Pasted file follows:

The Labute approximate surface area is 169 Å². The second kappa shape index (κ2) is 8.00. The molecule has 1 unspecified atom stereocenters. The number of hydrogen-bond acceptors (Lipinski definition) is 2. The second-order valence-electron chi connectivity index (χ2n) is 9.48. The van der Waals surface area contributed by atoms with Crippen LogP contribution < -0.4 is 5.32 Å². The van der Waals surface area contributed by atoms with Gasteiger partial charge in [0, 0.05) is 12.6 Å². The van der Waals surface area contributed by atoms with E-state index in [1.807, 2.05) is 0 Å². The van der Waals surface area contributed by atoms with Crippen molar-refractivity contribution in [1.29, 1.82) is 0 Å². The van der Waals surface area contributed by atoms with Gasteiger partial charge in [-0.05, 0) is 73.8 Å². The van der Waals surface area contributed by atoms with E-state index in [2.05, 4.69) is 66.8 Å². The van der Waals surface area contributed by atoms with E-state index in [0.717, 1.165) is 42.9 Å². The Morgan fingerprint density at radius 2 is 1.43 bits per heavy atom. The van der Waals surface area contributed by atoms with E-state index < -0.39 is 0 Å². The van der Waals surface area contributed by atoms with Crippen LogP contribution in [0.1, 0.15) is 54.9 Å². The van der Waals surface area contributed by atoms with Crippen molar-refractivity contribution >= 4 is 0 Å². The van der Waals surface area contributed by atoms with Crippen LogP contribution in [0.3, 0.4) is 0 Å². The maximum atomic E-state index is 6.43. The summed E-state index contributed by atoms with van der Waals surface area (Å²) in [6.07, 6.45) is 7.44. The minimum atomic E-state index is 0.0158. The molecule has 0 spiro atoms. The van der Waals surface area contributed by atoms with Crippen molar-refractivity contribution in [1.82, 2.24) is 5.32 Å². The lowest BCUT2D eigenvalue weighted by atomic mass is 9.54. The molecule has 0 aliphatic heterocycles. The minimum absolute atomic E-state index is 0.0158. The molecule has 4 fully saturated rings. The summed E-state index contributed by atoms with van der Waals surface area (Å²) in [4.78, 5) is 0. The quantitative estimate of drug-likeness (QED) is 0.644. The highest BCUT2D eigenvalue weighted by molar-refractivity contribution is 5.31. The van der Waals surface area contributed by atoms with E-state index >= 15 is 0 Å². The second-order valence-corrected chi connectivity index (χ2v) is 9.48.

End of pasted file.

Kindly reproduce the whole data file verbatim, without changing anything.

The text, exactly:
The Labute approximate surface area is 169 Å². The second kappa shape index (κ2) is 8.00. The molecule has 1 unspecified atom stereocenters. The number of hydrogen-bond acceptors (Lipinski definition) is 2. The second-order valence-electron chi connectivity index (χ2n) is 9.48. The van der Waals surface area contributed by atoms with Crippen LogP contribution < -0.4 is 5.32 Å². The van der Waals surface area contributed by atoms with Gasteiger partial charge in [0, 0.05) is 12.6 Å². The van der Waals surface area contributed by atoms with E-state index in [1.807, 2.05) is 0 Å². The van der Waals surface area contributed by atoms with Crippen molar-refractivity contribution in [1.29, 1.82) is 0 Å². The van der Waals surface area contributed by atoms with Gasteiger partial charge in [-0.05, 0) is 73.8 Å². The van der Waals surface area contributed by atoms with E-state index in [2.05, 4.69) is 66.8 Å². The van der Waals surface area contributed by atoms with E-state index in [0.717, 1.165) is 42.9 Å². The Morgan fingerprint density at radius 2 is 1.43 bits per heavy atom. The van der Waals surface area contributed by atoms with E-state index < -0.39 is 0 Å². The van der Waals surface area contributed by atoms with Crippen LogP contribution in [0.1, 0.15) is 54.9 Å². The van der Waals surface area contributed by atoms with Crippen molar-refractivity contribution >= 4 is 0 Å². The van der Waals surface area contributed by atoms with Crippen LogP contribution in [0.3, 0.4) is 0 Å². The maximum atomic E-state index is 6.43. The summed E-state index contributed by atoms with van der Waals surface area (Å²) in [6.07, 6.45) is 7.44. The minimum atomic E-state index is 0.0158. The molecule has 0 spiro atoms. The van der Waals surface area contributed by atoms with Crippen molar-refractivity contribution in [1.82, 2.24) is 5.32 Å². The lowest BCUT2D eigenvalue weighted by atomic mass is 9.54. The molecule has 0 aliphatic heterocycles. The minimum absolute atomic E-state index is 0.0158. The molecule has 4 fully saturated rings. The summed E-state index contributed by atoms with van der Waals surface area (Å²) in [4.78, 5) is 0. The quantitative estimate of drug-likeness (QED) is 0.644. The highest BCUT2D eigenvalue weighted by molar-refractivity contribution is 5.31. The van der Waals surface area contributed by atoms with E-state index >= 15 is 0 Å². The second-order valence-corrected chi connectivity index (χ2v) is 9.48.